While White Noise--a film about a man obsessed with contacting his dead wife--starts out promisingly spooky, it unfortunately ends up mired in derivative muck.
Successful architect Jonathan Rivers' (Michael Keaton) peaceful existence is shattered by the unexplained disappearance and death of his wife, Anna (Chandra West). But that's not the worst of it. Jonathan is then contacted by a man who claims to receive messages from Anna through Electronic Voice Phenomenon (EVP), a form of clairvoyance in which the dead can communicate through such electronic devices as radio, television and computers. Well, that's just plain crazy talk! Not to Jonathan, who is soon convinced EVP is the real deal. He becomes obsessed with it, setting up his own EVP den of snowy, white noise-filled televisions, computer screens and recording devices in hopes of hearing from his beloved. Problem is--and it's a rather major problem--the further he probes into this paranormal activity, the more he opens himself up to hearing from all the dearly departed, some of whom aren't so dear. In fact, there are more than a few on the ''other side'' who are downright psychotic, and none too happy about being meddled with. They're heeeeeeere!
Just where the heck has Michael Keaton been? Although he turned in a powerhouse performance in HBO's Live From Baghdad in 2002, the actor has been out of the movie limelight for quite sometime, save for a brief and wasted appearance as the President of the United States in last year's tepid First Daughter. White Noise regrettably doesn't do the talented actor any justice, either, but at least he's back in the driver's seat. To his credit, Keaton is convincing as the bereft Jonathan, grasping at whatever he can to ease the pain, but he has a tougher time once the film veers off into Poltergeist territory. In the supporting roles, Deborah Kara Unger also does a nice turn as Sarah, a kindred spirit who finds closure after contacting her dead fiancé but whose life is in danger once she gets wrapped up in Jonathan's obsession. But the most dead-on (pun intended) line comes from Jonathan's young son, Mike (Nicholas Elia), who asks, ''Are you going to be all right, daddy?'' From the mouths of babes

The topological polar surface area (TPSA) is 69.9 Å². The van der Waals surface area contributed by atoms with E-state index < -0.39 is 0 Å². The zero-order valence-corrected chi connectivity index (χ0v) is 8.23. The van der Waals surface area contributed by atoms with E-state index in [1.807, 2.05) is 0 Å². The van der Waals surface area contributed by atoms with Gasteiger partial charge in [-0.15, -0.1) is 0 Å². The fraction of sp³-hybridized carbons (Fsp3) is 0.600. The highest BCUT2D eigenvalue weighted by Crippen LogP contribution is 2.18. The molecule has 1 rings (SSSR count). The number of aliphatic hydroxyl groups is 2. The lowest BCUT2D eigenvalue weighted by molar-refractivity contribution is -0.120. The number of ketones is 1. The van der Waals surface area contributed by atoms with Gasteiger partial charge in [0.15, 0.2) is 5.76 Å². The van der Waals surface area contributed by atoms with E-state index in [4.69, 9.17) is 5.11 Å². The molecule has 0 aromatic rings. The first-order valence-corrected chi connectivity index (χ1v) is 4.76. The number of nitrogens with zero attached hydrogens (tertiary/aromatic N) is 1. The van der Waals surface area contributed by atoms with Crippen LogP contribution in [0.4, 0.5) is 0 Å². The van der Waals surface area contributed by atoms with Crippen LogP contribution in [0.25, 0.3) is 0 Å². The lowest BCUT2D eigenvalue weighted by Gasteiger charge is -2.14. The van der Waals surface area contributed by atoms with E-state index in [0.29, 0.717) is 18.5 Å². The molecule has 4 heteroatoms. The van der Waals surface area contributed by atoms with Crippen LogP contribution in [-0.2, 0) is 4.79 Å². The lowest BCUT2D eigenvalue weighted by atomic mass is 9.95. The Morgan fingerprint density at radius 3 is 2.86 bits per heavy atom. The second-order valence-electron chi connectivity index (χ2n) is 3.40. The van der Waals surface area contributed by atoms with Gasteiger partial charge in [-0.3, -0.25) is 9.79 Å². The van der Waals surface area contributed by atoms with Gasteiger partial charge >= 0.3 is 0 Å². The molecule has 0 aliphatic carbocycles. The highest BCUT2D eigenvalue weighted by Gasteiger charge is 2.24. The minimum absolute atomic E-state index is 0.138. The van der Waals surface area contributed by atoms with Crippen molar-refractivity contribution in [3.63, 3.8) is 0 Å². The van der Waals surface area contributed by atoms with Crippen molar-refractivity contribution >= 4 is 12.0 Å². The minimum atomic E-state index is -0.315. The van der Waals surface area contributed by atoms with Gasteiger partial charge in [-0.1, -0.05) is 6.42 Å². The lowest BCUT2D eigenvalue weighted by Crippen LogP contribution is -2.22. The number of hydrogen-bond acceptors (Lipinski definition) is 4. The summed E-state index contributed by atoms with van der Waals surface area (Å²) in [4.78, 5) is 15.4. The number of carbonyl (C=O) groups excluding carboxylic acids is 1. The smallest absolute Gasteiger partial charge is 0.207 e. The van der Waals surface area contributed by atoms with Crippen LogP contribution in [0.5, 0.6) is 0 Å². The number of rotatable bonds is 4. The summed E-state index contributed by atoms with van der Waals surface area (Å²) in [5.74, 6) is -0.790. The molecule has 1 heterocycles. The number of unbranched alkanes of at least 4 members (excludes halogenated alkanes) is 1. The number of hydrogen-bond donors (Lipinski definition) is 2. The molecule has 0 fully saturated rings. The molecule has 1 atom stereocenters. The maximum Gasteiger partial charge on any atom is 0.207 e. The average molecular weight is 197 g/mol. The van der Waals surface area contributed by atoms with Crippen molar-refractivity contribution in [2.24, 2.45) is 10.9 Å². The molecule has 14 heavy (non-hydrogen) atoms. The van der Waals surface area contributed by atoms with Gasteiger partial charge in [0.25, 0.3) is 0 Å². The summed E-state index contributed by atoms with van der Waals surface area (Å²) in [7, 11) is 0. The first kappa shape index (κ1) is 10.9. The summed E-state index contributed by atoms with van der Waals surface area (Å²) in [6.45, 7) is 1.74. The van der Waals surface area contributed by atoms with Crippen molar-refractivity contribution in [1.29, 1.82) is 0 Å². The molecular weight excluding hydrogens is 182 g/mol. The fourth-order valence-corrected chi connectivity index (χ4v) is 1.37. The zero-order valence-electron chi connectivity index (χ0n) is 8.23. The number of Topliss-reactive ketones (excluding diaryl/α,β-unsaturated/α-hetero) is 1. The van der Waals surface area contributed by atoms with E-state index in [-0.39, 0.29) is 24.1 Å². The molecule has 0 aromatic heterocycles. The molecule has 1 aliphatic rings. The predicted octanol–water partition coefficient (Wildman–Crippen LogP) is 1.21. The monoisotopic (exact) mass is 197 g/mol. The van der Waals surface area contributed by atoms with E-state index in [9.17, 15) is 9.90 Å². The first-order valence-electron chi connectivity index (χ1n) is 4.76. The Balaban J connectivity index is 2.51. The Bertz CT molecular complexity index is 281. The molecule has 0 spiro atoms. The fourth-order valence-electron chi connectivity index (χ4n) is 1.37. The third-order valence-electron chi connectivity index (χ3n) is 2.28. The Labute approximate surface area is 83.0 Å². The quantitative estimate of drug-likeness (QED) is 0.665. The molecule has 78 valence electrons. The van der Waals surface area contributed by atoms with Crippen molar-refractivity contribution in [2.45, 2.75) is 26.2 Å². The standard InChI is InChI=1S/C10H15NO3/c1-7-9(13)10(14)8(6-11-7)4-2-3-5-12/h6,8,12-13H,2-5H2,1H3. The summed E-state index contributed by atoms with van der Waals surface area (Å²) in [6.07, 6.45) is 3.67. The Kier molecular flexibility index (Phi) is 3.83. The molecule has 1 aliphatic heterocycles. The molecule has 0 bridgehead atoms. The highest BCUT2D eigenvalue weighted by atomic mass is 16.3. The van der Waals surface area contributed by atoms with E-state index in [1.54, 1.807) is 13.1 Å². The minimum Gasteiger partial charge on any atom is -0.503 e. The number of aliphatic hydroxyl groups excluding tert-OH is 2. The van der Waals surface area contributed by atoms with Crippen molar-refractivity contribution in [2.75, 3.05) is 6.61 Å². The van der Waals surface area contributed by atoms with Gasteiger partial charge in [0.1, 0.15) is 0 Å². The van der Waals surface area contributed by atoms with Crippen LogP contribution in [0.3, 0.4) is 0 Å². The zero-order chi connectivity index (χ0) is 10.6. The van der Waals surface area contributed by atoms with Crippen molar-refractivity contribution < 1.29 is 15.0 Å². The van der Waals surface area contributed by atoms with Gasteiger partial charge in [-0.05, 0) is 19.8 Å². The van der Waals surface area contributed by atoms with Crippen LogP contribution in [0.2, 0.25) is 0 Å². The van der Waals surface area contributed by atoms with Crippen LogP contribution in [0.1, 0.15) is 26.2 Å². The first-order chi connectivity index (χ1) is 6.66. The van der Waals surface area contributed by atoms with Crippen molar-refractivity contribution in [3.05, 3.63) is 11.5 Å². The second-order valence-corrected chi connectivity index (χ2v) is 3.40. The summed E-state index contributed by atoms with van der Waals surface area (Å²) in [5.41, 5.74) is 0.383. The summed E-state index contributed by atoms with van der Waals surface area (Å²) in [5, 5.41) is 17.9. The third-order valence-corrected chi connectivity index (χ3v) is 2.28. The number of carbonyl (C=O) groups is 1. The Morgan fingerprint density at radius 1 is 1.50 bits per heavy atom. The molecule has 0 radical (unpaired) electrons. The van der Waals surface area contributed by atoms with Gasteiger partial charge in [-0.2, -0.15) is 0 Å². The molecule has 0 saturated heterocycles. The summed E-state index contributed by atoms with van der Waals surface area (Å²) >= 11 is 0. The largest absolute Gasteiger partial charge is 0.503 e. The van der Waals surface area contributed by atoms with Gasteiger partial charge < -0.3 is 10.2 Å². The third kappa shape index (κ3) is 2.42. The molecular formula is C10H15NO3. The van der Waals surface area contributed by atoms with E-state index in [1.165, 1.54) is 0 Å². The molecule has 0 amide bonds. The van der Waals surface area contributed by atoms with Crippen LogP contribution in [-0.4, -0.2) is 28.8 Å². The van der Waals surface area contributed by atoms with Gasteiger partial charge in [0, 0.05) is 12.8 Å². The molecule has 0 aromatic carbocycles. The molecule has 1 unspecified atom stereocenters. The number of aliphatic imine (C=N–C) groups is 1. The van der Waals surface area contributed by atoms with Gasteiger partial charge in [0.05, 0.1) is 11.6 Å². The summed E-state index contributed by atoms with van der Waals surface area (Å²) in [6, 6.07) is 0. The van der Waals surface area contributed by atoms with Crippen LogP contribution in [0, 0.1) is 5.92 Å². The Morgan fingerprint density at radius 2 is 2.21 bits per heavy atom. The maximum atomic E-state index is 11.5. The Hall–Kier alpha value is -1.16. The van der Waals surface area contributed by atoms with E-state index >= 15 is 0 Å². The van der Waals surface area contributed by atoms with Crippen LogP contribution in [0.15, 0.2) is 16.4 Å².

EVP is a bonafide practice. There are people and organizations all over the world devoted to this little-known but growing paranormal activity. Now, whether you believe in EVP or not, the idea of it is still very fascinating and one could see how making a film about it could be chillingly entertaining. Unfortunately, however, screenwriter Niall Johnson and BBC-TV director Geoffrey Sax, in his feature film debut, muck it up and turn White Noise into a contrived, muddled mess. Perhaps if the film concentrated on the Poltergeist-meets-Ghost aspect, as Jonathan gives into his obsession and lets the nasty entities take over, it could have worked. But like the dreadful 2002 Dragonfly, in which a man is sent on a rescue mission directed by communications from his dead wife, White Noise takes a sudden shift as Jonathan's wife guides him to hunt down a serial killer. This tacked-on, hackneyed plot point, obviously devised to heighten the suspense, only brings the film down. Even White Noise's look is unoriginal, with its very antiseptic, water-dripping and cold-concrete sets. Been there, done that.
White Noise is certainly an intriguing concept--you may find yourself listening more intently to static from now on. But ultimately the trite film fails to deliver the necessary thrills and chills it so desperately wants us to experience.